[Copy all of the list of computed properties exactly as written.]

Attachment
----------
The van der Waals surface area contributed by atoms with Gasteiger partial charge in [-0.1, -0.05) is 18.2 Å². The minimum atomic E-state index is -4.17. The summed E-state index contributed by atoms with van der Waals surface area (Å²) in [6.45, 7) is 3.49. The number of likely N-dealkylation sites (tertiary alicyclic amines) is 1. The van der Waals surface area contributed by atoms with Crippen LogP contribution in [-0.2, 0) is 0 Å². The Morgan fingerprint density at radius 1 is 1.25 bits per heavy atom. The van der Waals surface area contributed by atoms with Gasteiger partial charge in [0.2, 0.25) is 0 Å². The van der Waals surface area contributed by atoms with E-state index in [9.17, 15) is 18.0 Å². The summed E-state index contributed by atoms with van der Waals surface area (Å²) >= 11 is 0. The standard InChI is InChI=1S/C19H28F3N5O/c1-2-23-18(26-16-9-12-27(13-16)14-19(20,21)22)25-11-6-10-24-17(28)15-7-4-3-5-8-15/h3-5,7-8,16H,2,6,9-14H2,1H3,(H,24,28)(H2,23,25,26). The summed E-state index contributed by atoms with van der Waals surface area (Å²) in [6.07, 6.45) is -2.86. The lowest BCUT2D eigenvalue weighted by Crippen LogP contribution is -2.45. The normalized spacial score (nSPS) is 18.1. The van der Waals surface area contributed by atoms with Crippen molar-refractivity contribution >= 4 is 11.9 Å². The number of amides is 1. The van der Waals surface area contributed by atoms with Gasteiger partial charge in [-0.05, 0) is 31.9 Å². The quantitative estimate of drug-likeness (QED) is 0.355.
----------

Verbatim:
The van der Waals surface area contributed by atoms with Gasteiger partial charge in [-0.1, -0.05) is 18.2 Å². The minimum atomic E-state index is -4.17. The summed E-state index contributed by atoms with van der Waals surface area (Å²) in [6.45, 7) is 3.49. The number of likely N-dealkylation sites (tertiary alicyclic amines) is 1. The van der Waals surface area contributed by atoms with Crippen LogP contribution in [-0.2, 0) is 0 Å². The Morgan fingerprint density at radius 1 is 1.25 bits per heavy atom. The van der Waals surface area contributed by atoms with Gasteiger partial charge in [0.2, 0.25) is 0 Å². The van der Waals surface area contributed by atoms with E-state index in [9.17, 15) is 18.0 Å². The summed E-state index contributed by atoms with van der Waals surface area (Å²) >= 11 is 0. The standard InChI is InChI=1S/C19H28F3N5O/c1-2-23-18(26-16-9-12-27(13-16)14-19(20,21)22)25-11-6-10-24-17(28)15-7-4-3-5-8-15/h3-5,7-8,16H,2,6,9-14H2,1H3,(H,24,28)(H2,23,25,26). The summed E-state index contributed by atoms with van der Waals surface area (Å²) in [6.07, 6.45) is -2.86. The lowest BCUT2D eigenvalue weighted by Crippen LogP contribution is -2.45. The normalized spacial score (nSPS) is 18.1. The van der Waals surface area contributed by atoms with Crippen molar-refractivity contribution >= 4 is 11.9 Å². The number of amides is 1. The van der Waals surface area contributed by atoms with Gasteiger partial charge in [-0.05, 0) is 31.9 Å². The quantitative estimate of drug-likeness (QED) is 0.355.